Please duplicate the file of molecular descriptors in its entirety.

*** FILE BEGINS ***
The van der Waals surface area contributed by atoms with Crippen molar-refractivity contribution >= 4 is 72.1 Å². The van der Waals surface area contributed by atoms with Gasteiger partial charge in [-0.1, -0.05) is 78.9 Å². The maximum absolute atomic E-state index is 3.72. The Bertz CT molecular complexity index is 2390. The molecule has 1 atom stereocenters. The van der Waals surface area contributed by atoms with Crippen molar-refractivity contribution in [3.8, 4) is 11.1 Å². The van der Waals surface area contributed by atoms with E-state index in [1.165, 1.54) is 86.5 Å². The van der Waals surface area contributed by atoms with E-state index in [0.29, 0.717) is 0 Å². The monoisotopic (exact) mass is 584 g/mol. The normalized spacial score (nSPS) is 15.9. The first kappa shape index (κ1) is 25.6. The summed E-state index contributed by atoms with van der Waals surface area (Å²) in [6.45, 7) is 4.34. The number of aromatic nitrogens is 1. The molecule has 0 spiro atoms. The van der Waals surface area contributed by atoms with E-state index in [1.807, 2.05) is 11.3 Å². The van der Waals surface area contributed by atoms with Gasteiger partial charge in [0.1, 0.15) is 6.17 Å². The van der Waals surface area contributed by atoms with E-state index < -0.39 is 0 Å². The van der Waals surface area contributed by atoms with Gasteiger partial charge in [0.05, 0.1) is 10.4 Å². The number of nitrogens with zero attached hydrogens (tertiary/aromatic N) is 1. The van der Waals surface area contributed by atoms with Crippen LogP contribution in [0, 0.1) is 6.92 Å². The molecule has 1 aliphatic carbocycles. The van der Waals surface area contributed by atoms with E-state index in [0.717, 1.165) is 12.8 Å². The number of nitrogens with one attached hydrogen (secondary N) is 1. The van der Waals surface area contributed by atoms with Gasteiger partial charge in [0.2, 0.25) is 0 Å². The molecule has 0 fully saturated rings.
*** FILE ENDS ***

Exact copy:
The van der Waals surface area contributed by atoms with Crippen molar-refractivity contribution >= 4 is 72.1 Å². The van der Waals surface area contributed by atoms with Gasteiger partial charge in [-0.1, -0.05) is 78.9 Å². The maximum absolute atomic E-state index is 3.72. The Bertz CT molecular complexity index is 2390. The molecule has 1 atom stereocenters. The van der Waals surface area contributed by atoms with Crippen molar-refractivity contribution in [3.8, 4) is 11.1 Å². The van der Waals surface area contributed by atoms with E-state index in [1.165, 1.54) is 86.5 Å². The van der Waals surface area contributed by atoms with E-state index in [0.29, 0.717) is 0 Å². The monoisotopic (exact) mass is 584 g/mol. The normalized spacial score (nSPS) is 15.9. The first kappa shape index (κ1) is 25.6. The summed E-state index contributed by atoms with van der Waals surface area (Å²) in [6.45, 7) is 4.34. The number of aromatic nitrogens is 1. The molecule has 0 spiro atoms. The van der Waals surface area contributed by atoms with E-state index in [1.807, 2.05) is 11.3 Å². The van der Waals surface area contributed by atoms with Gasteiger partial charge in [0.1, 0.15) is 6.17 Å². The van der Waals surface area contributed by atoms with E-state index < -0.39 is 0 Å². The van der Waals surface area contributed by atoms with Gasteiger partial charge in [0.05, 0.1) is 10.4 Å². The number of nitrogens with zero attached hydrogens (tertiary/aromatic N) is 1. The van der Waals surface area contributed by atoms with Crippen LogP contribution in [0, 0.1) is 6.92 Å². The molecule has 1 aliphatic carbocycles. The van der Waals surface area contributed by atoms with E-state index in [0.717, 1.165) is 12.8 Å². The number of nitrogens with one attached hydrogen (secondary N) is 1. The van der Waals surface area contributed by atoms with Gasteiger partial charge in [0.2, 0.25) is 0 Å². The molecule has 0 fully saturated rings.